Best 60-second documentaries screened -Pakistan Press Foundation (PPF)

Paksitan Press Foundtion

Best 60-second documentaries screened

Pakistan Press Foundation

KARACHI: They say in a single moment you can live a lifetime. The 60 Second International Film Festival (60SIFF) hopes to bring together films that aim to capture those stories, those lifetimes, and communicate them within a minute.

Although relatively small and humble and compared to the giant that the Karafilm Festival had become back in the day, the 60SIFF is resolutely doing its bit to promote the culture of storytelling through films in Pakistan.

The ceremony which took place at the South End Club included screenings of some of the best documentaries from the festival along with a special showing of Side by Side, a documentary by Christopher Kenneadly.

The documentary follows noted Hollywood actor Keanu Reeves as he speaks to well-known Hollywood directors and film personalities. These include the likes of James Cameron, David Fincher, David Lynch, Martin Scorsese, Steven Soderbergh, etc, and they speak about the impact of digital filmmaking in a world where the use of traditional film is diminishing fast.

Hasan Zaidi of the Karafilm Festival and Meher Jaffry, producer of the film ‘Seedlings’ could be seen seated among others at the venue.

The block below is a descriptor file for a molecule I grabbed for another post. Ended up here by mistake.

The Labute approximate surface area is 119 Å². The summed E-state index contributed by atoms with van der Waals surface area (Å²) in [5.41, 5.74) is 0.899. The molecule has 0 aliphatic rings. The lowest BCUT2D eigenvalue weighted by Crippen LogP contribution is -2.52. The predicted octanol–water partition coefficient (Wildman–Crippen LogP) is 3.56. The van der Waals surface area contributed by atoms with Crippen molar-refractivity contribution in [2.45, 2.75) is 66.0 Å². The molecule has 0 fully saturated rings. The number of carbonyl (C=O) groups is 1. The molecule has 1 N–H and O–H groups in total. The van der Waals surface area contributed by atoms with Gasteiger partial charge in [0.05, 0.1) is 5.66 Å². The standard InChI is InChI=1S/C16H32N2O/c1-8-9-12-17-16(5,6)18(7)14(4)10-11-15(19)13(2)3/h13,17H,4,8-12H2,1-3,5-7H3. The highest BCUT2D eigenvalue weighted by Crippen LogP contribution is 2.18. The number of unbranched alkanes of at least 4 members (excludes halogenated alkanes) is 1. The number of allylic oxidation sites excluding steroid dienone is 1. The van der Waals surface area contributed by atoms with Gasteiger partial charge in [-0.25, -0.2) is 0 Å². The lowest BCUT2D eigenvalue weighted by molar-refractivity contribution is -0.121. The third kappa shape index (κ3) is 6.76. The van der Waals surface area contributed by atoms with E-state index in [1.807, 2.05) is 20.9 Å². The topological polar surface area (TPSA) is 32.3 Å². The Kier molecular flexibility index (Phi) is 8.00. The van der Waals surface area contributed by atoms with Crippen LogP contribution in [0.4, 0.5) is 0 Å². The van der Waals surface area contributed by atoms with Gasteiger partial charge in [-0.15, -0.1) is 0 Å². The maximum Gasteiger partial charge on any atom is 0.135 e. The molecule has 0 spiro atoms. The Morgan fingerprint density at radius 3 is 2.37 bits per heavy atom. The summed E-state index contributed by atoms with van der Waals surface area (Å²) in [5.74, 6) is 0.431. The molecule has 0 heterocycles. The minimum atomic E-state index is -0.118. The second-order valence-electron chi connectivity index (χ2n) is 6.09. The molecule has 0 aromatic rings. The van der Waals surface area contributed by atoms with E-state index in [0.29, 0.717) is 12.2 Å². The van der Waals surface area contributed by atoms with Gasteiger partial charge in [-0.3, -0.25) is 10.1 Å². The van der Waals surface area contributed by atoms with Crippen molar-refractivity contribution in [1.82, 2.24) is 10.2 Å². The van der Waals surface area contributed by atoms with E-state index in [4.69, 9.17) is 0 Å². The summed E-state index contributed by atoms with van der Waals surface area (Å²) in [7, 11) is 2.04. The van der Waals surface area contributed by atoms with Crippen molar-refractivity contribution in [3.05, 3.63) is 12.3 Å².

The festival’s main guests included American documentary filmmakers Marilyn Agrelo (Mad Hot Ballroom) and Ted Braun (the critically-acclaimed, award-winning Darfur Now) who handed out certificates to the makers of the three best films: Love at first sight, Vicious circle and Pyasa Kawa. Braun and Agrelo were both also presented with honorary shields on behalf of the festival.

“I was enthralled at experiencing the richness and diversity of this country,” said Ted Braun while praising the event. “Its openness to engage itself with others is amazing, I wasn’t expecting that.”

Marilyn Agrelo said: “There are so many different cultures here. I would love to see films on the tribal areas and mysterious things that the West doesn’t really know about. And I think the people who need to make them are Pakistanis.”

“You have to embrace all of humanity and appreciate it,” responded Braun about a question on what it took to be a documentary filmmaker, “You need to know more about yourself and ask yourself why does a certain story moves you? You need to understand your audience and how this medium works in communicating your story to them.”

Also present at the event was Syed Ali Raza Usama, director of the 2013 hit Pakistani film Mein Hun Shahid Afridi. “There needs to be more media education in this country, so that younger people would learn to figure out, firstly what are they trying to communicate and secondly, how to do that. Even if in just 60 seconds,” he said.

Where the films screened showed their potential, they were far from being ‘complete’ in terms of communicating their narrative and stories.

DAWN


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